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I am curious how people are storing acoustic data in the long term. I know bioacousticians with piles of hard drives filled with decades of acoustic data lying around. But hard drives fail over time. One study suggested that 90% of hard drives survive for three years and 80% for four years. I know of larger institutions that have server farms and climate-controlled rooms filled with drives (swanky!). But this isn't feasible for smaller organizations or individuals. How are you all maintaining your data over time?

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  • $\begingroup$ Is this issue specific to acoustics :-) ? $\endgroup$
    – Noil
    Jul 21 at 10:24

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We have been using a Synology multibay NAS diskstation similar to this one. Additional expansion units such as this can be added to daisy-chain to larger storage. Access to drives can be direct, via network, or you can also have an online access. Requires NAS drives (more expensive than normal internal hard drives). Over the years we have had several drives go bad-- our IT is alerted & they are able to change out the drives without any loss of data.

In comparison, we have lost data in less than a year on other external hard drive storage devices (unlucky!).

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  • $\begingroup$ I, too, use the Synology NAS. I believe in redundancy, so I also set up cloud storage (through my institution) for my files. But the NAS is where I put all my data first. $\endgroup$ Jul 28 at 18:24
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I have many hard drives and a backup hard drive for each of those, and for many of them, my collaborators have another copy. Hard drives have failed but the backups have saved the data.

Another system like the Synology system is the Nexsan Beast which can hold up to 1 PB of data and has the option for expansion drives as well. It can also have up to two drives fail without any data loss, and those drives can be replaced as needed. It’s not inexpensive though and my understanding is it has a lifetime of 5-10 years.

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Someone said, the only reliable long-term storages of information are petroglyphs.

I see three aspects:

  • media change over time and modern computers have even no proper interfaces anymore;
  • media size changes inviting recording of lots of noise (i.e. data without any information content);
  • media degrade over time (even petroglyphs).

My suggestions would be:

  • when new more capable media emerge, spend some time in copying all relevant but only relevant old information to new media;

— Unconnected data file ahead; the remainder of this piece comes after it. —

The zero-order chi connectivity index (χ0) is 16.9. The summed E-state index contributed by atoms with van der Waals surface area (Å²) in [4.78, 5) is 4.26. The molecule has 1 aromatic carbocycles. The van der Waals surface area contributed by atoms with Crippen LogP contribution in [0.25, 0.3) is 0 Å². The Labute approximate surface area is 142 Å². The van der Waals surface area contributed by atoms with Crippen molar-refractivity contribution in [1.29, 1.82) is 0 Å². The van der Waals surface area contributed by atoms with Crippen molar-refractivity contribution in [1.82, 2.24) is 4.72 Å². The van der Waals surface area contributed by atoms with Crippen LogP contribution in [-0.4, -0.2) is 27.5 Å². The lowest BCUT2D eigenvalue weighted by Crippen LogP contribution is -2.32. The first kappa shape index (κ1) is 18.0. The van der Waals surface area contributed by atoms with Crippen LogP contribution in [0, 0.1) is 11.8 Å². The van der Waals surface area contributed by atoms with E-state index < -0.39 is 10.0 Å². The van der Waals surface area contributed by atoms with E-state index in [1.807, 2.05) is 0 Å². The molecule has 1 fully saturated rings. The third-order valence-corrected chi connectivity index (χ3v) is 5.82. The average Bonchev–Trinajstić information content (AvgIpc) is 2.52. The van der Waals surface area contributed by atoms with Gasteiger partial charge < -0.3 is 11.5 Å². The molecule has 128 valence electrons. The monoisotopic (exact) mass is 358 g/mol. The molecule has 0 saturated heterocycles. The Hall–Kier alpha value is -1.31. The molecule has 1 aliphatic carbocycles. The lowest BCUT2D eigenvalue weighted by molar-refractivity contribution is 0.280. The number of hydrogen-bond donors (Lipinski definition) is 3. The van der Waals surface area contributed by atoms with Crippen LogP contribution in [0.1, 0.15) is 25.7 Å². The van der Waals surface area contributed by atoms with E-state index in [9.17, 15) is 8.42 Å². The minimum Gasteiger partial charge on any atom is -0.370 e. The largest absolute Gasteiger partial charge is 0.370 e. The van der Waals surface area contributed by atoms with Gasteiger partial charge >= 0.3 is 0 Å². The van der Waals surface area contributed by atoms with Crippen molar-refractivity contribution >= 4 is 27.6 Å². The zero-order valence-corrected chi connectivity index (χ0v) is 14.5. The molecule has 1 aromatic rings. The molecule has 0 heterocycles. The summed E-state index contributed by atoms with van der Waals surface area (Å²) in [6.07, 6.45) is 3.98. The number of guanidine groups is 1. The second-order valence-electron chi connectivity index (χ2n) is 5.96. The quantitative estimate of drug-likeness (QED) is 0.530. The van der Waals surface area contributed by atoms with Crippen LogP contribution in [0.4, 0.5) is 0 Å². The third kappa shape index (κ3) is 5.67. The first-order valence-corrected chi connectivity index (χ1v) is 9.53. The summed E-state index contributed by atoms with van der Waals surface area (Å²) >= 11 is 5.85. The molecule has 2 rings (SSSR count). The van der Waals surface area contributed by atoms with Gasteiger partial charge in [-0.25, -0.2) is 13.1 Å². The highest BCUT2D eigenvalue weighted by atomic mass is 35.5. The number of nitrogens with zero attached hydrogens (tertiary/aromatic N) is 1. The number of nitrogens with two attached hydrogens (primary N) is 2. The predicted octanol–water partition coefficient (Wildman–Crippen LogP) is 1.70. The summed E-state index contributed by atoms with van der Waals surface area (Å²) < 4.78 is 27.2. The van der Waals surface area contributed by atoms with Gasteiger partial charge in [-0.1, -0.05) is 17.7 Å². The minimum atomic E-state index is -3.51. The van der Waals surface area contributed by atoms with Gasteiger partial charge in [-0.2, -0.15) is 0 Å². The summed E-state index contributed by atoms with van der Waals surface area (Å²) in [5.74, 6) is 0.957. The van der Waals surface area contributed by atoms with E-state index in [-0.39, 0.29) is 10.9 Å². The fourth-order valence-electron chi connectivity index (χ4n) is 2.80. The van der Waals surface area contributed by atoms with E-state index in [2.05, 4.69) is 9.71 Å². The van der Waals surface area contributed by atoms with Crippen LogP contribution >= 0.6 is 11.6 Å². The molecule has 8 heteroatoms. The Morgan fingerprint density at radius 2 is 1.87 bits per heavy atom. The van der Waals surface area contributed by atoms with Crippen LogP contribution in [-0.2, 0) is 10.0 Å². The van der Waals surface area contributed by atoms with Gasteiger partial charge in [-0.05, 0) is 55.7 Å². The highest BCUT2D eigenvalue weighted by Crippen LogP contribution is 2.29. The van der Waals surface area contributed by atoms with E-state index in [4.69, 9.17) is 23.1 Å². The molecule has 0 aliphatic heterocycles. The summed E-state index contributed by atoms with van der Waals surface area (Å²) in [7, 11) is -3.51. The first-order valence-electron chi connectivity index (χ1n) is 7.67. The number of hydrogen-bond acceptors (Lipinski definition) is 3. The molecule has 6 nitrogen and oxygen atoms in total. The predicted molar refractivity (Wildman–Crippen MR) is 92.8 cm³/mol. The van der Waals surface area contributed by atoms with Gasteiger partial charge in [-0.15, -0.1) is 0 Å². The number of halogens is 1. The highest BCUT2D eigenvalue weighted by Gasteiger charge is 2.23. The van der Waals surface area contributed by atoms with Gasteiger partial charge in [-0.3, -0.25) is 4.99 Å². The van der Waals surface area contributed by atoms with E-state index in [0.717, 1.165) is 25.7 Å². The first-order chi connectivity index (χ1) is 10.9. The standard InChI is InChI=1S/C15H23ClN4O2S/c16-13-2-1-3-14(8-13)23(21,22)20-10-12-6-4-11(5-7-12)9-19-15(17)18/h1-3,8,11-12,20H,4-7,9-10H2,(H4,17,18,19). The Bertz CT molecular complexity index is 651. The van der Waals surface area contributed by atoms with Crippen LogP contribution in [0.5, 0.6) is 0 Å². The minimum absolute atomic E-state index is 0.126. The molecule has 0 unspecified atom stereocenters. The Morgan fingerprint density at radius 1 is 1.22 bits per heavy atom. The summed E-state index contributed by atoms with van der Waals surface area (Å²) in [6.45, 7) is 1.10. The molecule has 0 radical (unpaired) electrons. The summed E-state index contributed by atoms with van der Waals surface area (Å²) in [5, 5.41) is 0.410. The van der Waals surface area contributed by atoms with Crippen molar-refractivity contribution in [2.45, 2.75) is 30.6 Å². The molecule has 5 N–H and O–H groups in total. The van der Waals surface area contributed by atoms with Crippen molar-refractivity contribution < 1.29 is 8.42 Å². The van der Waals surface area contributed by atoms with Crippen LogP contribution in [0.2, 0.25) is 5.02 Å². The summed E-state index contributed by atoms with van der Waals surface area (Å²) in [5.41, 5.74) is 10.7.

• remove all data from your storage (declutter your storage) that is older than, say 10 years and nobody has looked into.

AFAIK, continuous copying is the only way to fight physical degradation of media (not only tapes), and one can only copy so much data during a day.

The 2nd suggestion sounds dramatic, but if there is no interest of your data then why keep it?

OK, I know, my noise may be information for someone else, but that sounds very often only like an excuse to not to declutter your data store.

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  • $\begingroup$ Seconding the suggestion that getting rid of things that are unused is important! Assessing whether the issue is 'no one wants this' or 'no one can find this' is significant, but that is why collective archive projects are getting traction. There is only so much traffic that can result from 'contact the author' lines in publications $\endgroup$
    – Sarah Vela
    Jul 22 at 14:00
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Thus far, I'm primarily using open public data archives as my way to preserve >5 years, since I know that most "local" solutions will fail or get lost. Openness means that "lots of copies keeps stuff safe", as the saying goes. Good examples would be Zenodo, OSF, Dataverse, Archive.org.

However, an issue with audio data (and other media) is size. Larger audio datasets can be >1TB and public services may be unwilling to provide for such sizes. I don't currently have a general answer to offer for that.

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  • $\begingroup$ If you are part of NOAA, the NODD is a resource that now supports data archival of large audio collections as active cloud storage on GCP. The caveat is that it must be up to publisher standards, publicly available, and relatively static. While it's still in it's fledgling stages it is available. If interested contact me or your science center IT reps. $\endgroup$ Jul 27 at 23:34